Episode-2140- Expert Council Q&A for 1-5-18

Today its Friday so it’s time for expert council show. To ask a question for a show like this, just send an email to me at jack at thesurvivalpodcast.com with “TSPC Expert” in the subject line.

Today the expert council answers questions on coffee, wetlands, blockchain, prepping for new parents, knives, firearms, the constitution and more.

In the body of your email first tell me the council member your question is for. Second ask your question concisely in one to two sentences maximum. Third any and all details after that. This is the formula to give you the best chance of getting on the air.

I do what I can to get as many of your questions as possible on the air but can’t always get to all of them. Our council is made of a wide variety of experts in everything from the tactical to the practical and everything in between.

To get more information on our Expert Council visit our “Meet the Expert Council Page” to learn more about them and their specific areas of expertise.

Join Me Today As Our Experts Discuss

  • Forget decaf, how do we make hi caf coffee – Nicole Sauce
  • Of roads and wetlands – Ben Falk
  • What is the deal with Dragon Chain – Ben Fitts
  • What to do when a new baby is coming as a prepper – Mike and Sue
  • What to look for in a survival/back packing knife – Patrick Roehrman
  • Firearms storage when kids are involved – Dan Ohmann
  • Thought on the Jeff Sessions decision about cannabis – Jack

Resources for today’s show…

Sponsor of the Day

Websites of the Expert Council Members

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5 Responses to Episode-2140- Expert Council Q&A for 1-5-18

  1. I think a 500 sq feet foot print home is great for 2 people. Loft 2 bedrooms at each end and have the entire 500 sq feet for living space, storage and bathroom.  If done right and you make every inch count, you could come up with an amazing home.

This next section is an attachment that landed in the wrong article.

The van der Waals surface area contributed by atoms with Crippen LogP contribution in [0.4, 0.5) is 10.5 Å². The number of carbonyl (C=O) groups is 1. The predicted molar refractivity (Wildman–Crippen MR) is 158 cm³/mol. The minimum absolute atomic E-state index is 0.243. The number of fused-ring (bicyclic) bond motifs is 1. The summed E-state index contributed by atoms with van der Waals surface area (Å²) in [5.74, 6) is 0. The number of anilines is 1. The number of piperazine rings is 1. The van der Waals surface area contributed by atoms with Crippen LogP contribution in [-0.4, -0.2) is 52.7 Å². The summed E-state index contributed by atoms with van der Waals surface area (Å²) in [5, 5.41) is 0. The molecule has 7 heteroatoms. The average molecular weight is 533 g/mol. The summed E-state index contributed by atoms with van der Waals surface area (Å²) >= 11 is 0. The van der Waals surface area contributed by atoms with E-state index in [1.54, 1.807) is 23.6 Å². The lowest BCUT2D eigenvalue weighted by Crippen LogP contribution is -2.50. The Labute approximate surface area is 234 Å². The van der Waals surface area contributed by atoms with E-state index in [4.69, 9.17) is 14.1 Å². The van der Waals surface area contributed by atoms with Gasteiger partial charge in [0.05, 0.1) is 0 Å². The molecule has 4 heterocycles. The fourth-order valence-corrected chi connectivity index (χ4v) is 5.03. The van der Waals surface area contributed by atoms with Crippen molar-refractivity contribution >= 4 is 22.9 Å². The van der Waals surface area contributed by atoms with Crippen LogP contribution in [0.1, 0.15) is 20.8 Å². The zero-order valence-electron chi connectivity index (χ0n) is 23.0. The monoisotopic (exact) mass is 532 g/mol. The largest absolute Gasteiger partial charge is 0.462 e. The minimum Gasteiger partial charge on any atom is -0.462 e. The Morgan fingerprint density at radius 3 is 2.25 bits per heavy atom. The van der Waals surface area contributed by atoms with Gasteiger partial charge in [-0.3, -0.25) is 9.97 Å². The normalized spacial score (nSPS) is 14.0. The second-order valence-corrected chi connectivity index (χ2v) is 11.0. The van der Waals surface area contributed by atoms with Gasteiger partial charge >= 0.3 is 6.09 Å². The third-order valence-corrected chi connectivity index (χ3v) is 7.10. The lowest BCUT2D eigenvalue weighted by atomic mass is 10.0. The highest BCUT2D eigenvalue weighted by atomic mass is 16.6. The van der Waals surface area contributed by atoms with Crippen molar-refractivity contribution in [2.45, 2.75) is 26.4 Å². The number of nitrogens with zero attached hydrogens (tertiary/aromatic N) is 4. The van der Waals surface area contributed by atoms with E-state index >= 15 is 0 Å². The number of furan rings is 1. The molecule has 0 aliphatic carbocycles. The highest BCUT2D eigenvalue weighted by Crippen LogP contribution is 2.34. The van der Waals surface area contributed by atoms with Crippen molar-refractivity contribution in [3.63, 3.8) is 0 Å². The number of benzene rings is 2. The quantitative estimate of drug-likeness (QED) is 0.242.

2. Until I was in my mid 20’s maybe longer just about everyone of my family member especially the older ones had a gun case if they were younger maybe a gun rack in the living room, If you were an elder statesman and had more guns you owned a gun case for all to see and everyone admired it, if you were just building a collection you had a gun rack you probably made in wood shop LOL Hell I made one as a project one year in 8th grade, I never see gun cabinets or racks any longer, I guess it’s started in the late 80’s or so when  everyone moved them to the closet and then to gun safes but it was always awesome to see those old guns on display as far back I can remember guns were on display in the house


    • Modern Survival

      This was the way of things in PA when I was in school.  I built actually multiple hang on the wall cabinets in shop class, as I did two years as a “shop apprentice”.  These cabinets hung on the wall and held 8 long guns (gun rack style but each gun facing opposite the last) and numerous hand guns, had a pull out drawer for ammo, cleaning stuff, etc.

      I build the first one for myself but my uncles friend offered me 600 dollars for it.  I had about 150 into it, so sold.  Over the next year I built 5 more, three from pine all sold for the same 600 and two from walnut that sold for over 1K, this was in 1980s dollars.

      I don’t think I could sell one today.  And while the reason has become “safety” I don’t think it stated that way.  See my grandparents home, had no working locks when I was a kid, they were such old door hardware they rusted open (the lock parts) some time around the great depression.

      The first time I visited my father about 2002 after moving to Texas he wasn’t home, I figured I would let myself in and was actually shocked to find the doors locked.